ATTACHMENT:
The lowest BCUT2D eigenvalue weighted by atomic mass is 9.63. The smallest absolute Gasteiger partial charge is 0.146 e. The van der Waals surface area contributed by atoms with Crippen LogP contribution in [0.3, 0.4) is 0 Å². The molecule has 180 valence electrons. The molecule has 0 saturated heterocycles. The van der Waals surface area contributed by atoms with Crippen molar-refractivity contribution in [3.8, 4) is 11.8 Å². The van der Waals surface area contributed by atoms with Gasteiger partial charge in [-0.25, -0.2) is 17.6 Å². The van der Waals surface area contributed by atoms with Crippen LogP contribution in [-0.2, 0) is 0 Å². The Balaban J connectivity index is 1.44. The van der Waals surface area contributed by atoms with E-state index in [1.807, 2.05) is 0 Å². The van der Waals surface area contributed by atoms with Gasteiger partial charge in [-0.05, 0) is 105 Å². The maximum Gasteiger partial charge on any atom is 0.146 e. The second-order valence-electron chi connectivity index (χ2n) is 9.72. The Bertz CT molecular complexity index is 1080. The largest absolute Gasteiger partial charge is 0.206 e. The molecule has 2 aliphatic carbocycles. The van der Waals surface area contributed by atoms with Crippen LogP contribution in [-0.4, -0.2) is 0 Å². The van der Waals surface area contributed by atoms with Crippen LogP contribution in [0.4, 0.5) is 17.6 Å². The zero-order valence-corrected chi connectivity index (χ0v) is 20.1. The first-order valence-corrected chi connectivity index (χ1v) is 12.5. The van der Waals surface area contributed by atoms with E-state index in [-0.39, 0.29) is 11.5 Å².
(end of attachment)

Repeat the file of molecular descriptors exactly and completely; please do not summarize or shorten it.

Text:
The lowest BCUT2D eigenvalue weighted by atomic mass is 9.63. The smallest absolute Gasteiger partial charge is 0.146 e. The van der Waals surface area contributed by atoms with Crippen LogP contribution in [0.3, 0.4) is 0 Å². The molecule has 180 valence electrons. The molecule has 0 saturated heterocycles. The van der Waals surface area contributed by atoms with Crippen molar-refractivity contribution in [3.8, 4) is 11.8 Å². The van der Waals surface area contributed by atoms with Gasteiger partial charge in [-0.25, -0.2) is 17.6 Å². The van der Waals surface area contributed by atoms with Crippen LogP contribution in [-0.2, 0) is 0 Å². The Balaban J connectivity index is 1.44. The van der Waals surface area contributed by atoms with E-state index in [1.807, 2.05) is 0 Å². The van der Waals surface area contributed by atoms with Gasteiger partial charge in [-0.05, 0) is 105 Å². The maximum Gasteiger partial charge on any atom is 0.146 e. The second-order valence-electron chi connectivity index (χ2n) is 9.72. The Bertz CT molecular complexity index is 1080. The largest absolute Gasteiger partial charge is 0.206 e. The molecule has 2 aliphatic carbocycles. The van der Waals surface area contributed by atoms with Crippen LogP contribution in [-0.4, -0.2) is 0 Å². The van der Waals surface area contributed by atoms with Crippen LogP contribution in [0.4, 0.5) is 17.6 Å². The zero-order valence-corrected chi connectivity index (χ0v) is 20.1. The first-order valence-corrected chi connectivity index (χ1v) is 12.5. The van der Waals surface area contributed by atoms with E-state index in [-0.39, 0.29) is 11.5 Å².